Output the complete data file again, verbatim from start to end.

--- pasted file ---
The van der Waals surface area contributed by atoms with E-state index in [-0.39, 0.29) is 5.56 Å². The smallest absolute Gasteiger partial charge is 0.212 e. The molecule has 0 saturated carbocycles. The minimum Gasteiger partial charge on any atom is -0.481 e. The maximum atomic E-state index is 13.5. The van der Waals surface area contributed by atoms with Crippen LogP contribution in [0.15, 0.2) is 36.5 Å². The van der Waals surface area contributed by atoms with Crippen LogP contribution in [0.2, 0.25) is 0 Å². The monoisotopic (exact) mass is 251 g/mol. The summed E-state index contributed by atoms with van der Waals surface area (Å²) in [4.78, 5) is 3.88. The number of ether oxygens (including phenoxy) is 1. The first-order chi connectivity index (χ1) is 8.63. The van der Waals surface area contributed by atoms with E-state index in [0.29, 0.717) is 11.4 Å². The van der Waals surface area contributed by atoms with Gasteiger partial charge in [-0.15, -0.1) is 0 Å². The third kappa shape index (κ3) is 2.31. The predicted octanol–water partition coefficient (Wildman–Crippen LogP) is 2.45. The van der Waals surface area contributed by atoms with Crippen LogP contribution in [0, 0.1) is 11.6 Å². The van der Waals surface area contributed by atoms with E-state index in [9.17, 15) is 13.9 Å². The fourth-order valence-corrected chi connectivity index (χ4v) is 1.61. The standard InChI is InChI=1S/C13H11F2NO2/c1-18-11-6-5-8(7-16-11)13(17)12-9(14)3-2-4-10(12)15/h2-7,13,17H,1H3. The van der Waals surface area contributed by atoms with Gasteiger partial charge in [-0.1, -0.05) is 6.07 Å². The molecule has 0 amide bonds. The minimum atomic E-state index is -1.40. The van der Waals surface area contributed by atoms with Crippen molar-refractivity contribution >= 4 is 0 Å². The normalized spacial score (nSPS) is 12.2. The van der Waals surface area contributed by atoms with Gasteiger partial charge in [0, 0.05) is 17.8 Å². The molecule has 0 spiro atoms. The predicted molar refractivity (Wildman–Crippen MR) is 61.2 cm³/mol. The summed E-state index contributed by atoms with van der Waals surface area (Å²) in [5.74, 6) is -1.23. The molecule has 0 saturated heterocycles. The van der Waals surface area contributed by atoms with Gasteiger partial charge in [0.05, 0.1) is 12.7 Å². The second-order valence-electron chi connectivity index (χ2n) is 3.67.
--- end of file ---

The van der Waals surface area contributed by atoms with E-state index in [-0.39, 0.29) is 5.56 Å². The smallest absolute Gasteiger partial charge is 0.212 e. The molecule has 0 saturated carbocycles. The minimum Gasteiger partial charge on any atom is -0.481 e. The maximum atomic E-state index is 13.5. The van der Waals surface area contributed by atoms with Crippen LogP contribution in [0.15, 0.2) is 36.5 Å². The van der Waals surface area contributed by atoms with Crippen LogP contribution in [0.2, 0.25) is 0 Å². The monoisotopic (exact) mass is 251 g/mol. The summed E-state index contributed by atoms with van der Waals surface area (Å²) in [4.78, 5) is 3.88. The number of ether oxygens (including phenoxy) is 1. The first-order chi connectivity index (χ1) is 8.63. The van der Waals surface area contributed by atoms with E-state index in [0.29, 0.717) is 11.4 Å². The van der Waals surface area contributed by atoms with Gasteiger partial charge in [-0.15, -0.1) is 0 Å². The third kappa shape index (κ3) is 2.31. The predicted octanol–water partition coefficient (Wildman–Crippen LogP) is 2.45. The van der Waals surface area contributed by atoms with Crippen LogP contribution in [0, 0.1) is 11.6 Å². The van der Waals surface area contributed by atoms with E-state index in [9.17, 15) is 13.9 Å². The fourth-order valence-corrected chi connectivity index (χ4v) is 1.61. The standard InChI is InChI=1S/C13H11F2NO2/c1-18-11-6-5-8(7-16-11)13(17)12-9(14)3-2-4-10(12)15/h2-7,13,17H,1H3. The van der Waals surface area contributed by atoms with Gasteiger partial charge in [-0.1, -0.05) is 6.07 Å². The molecule has 0 amide bonds. The minimum atomic E-state index is -1.40. The van der Waals surface area contributed by atoms with Crippen molar-refractivity contribution >= 4 is 0 Å². The normalized spacial score (nSPS) is 12.2. The van der Waals surface area contributed by atoms with Gasteiger partial charge in [0, 0.05) is 17.8 Å². The molecule has 0 spiro atoms. The predicted molar refractivity (Wildman–Crippen MR) is 61.2 cm³/mol. The summed E-state index contributed by atoms with van der Waals surface area (Å²) in [5.74, 6) is -1.23. The molecule has 0 saturated heterocycles. The van der Waals surface area contributed by atoms with Gasteiger partial charge in [0.05, 0.1) is 12.7 Å². The second-order valence-electron chi connectivity index (χ2n) is 3.67.